US should supply weapons to Ukraine: Advisor

What could discourage Putin

The response by the United States to Russia's actions in the Ukraine is not enough to deter Moscow, the Atlantic Council's Ian Brzezinski told CNBC's "Street Signs" Friday.

"You are going to have to have a military component to give credibility to U.S. opposition and outrage over this invasion of Ukraine and to deter further Russian aggression," he said.

Specifically, he thinks the U.S. should provide Ukraine "weapons, defensive weapons, anti-tank weapons [and] surface to air missiles–things that would really complicate Russian military planning if they do an incursion into eastern or southern Ukraine."

Ian Brzezinski in 2003
Scott J. Ferrell | CQ-Roll Call | Getty Images

Brzezinski believes the next step of sanctions imposed by the U.S. and its allies will be the continuation of "pin-prick sanctions" against specified individuals and a limited set of economic entities in Russia.

On Friday, President Barack Obama said the U.S. is prepared to impose targeted sanctions against Russia. However, the president is apparently having a difficult time garnering European support for stronger sanctions, according to Reuters.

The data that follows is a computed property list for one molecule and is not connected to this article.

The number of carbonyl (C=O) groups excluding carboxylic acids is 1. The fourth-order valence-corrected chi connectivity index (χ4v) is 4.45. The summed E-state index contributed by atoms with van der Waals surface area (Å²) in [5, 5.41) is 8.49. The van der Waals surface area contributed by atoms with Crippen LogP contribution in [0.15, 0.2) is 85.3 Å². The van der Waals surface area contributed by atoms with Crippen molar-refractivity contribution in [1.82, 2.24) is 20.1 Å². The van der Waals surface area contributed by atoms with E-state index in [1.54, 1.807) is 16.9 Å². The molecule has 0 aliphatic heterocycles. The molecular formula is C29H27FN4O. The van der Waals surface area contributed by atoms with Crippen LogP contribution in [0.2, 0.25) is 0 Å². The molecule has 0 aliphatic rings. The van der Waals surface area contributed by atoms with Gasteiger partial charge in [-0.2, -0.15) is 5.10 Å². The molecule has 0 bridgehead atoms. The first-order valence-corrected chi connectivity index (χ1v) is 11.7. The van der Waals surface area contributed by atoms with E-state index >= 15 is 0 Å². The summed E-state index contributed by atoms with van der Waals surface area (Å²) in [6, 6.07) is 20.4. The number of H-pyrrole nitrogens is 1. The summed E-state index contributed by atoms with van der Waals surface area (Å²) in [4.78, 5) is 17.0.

Read More US, allies to impose targeted sanctions on Russia

For sanctions to have an effect, Brzezinski said they need to be financial ones "that would hit the Russian economy hard and resonate deeply through the corridors of the Kremiln."

However, those tougher sanctions could mean trouble for Western energy companies doing business in Russia.

At the moment, he said, names such as Exxon-Mobile and Shell aren't affected by the current sanctions because they are important sources of investment and are helping develop Russia's industrial base. However, he warned if the sanctions really have an influence on the Russian economy, the companies should be prepared for the Russian government to take action against them.

Read More Some Western firms could face Russian retaliation

By CNBC's Michelle Fox

Reuters contributed to this report